January 13, 2004

Our first guests! Everyone promised they would come visit while we were island-living, but the prize goes to Otis and Vincent for actually following through. The official reason for the trip is additional editing on their short, "What If In This Life," but there has been more river-walking, waterfall-climbing, snorkeling and cow-pasture hiking than editing. We did an in-depth island-explore on Saturday, starting with snorkeling on the South Shore in the morning and watching the sunset from the North Shore. While snorkeling, we found a sea turtle snoozing next to a rock on the sea floor. Disturbed by the hovering snorkelers, he pushed away from the rock - elegant, beautiful underwater flight, so much more in his element than us floundering humans with our long skinny limbs and our faces smashed into plastic goggles. The turtle waved his flippers over his face like a sleeping child and winged his way to deeper seas.

Finished The Rainbow Singer yesterday. Not exactly thrilled with it. The narrator consistently denies responsibility for his actions, blaming his parents, society, religion and psychology for his hate. And while those certainly contributed, there was still a choice. But maybe I just don't understand what it's like to be a 14 year-old boy. . .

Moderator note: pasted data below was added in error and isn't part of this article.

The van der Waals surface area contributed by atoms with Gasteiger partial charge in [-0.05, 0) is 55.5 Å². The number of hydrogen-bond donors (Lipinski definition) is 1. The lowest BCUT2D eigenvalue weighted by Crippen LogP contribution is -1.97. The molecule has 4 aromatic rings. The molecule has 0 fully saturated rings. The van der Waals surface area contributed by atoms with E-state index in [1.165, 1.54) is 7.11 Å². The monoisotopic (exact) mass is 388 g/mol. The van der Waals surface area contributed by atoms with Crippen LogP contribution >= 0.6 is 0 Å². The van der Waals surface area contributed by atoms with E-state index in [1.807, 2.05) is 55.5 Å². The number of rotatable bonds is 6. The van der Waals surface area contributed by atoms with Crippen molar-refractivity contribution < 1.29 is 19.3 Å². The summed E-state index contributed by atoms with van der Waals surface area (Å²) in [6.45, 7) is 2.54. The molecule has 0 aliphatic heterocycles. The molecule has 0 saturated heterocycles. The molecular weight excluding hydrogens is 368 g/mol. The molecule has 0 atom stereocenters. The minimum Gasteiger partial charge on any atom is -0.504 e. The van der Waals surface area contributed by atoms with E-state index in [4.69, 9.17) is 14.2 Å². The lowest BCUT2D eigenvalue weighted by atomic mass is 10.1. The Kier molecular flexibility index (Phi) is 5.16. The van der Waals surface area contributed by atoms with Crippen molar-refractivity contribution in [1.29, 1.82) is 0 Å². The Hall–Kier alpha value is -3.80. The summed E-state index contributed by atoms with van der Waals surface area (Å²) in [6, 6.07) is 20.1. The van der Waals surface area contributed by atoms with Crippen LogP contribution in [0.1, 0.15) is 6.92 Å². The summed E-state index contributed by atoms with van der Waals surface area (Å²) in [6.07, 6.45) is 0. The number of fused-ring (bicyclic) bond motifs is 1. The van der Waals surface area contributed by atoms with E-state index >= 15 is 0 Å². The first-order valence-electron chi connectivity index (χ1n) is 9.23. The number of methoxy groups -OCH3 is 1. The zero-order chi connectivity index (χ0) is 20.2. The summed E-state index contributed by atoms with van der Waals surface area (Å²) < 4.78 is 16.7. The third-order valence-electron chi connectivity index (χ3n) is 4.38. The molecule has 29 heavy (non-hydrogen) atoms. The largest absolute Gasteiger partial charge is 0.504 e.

January 08, 2004

At sunset yesterday, the rain began, slightly more determined than a mist. The sun passed a space in the clouds, turning the west briefly to gold before fading to a dull orange. At the beach, facing east, we stood on soft sand in darkening water under solid-seeming clouds. We watched the rain streaking the skies as it fell above the horizon. Then, just as we were leaving, a small gap in the clouds appeared, revealing moonrise. Just a day past full, she reflected the sun's fading rays, appearing almost made of brass. She lit the clouds around her and painted a path of yellow light upon the restless sea.

I have either seen the beginning of the end of the world or have witnessed (and received) a blessing for this new year.

January 07, 2004

I have discovered a severe dislike for cockroaches. Smug creatures. The few I found walking late night sidewalks in L.A. were disconcerting but manageable if I stepped wide around them. Here, when we find one in the house, I am reduced to telling Ian, "Eeeww," and standing a safe distance apart while he catches it with a paper towel and relocates it to the garbage can outside. The reaction is uncomfortably close to that of delicate movie ladies who scream, jump on chairs and hyperventilate when they see a mouse. This parallel may be part of my dislike; it's embarrassing to screech at vermin.

Unrelated to these ramblings:one of my Random Thoughts has been discovered by another online writer and quoted extensively in one of her recent articles. Winged Migration is beautiful and highly recommended. Underworld is amusing if derivative and a poor substitute for Bitten.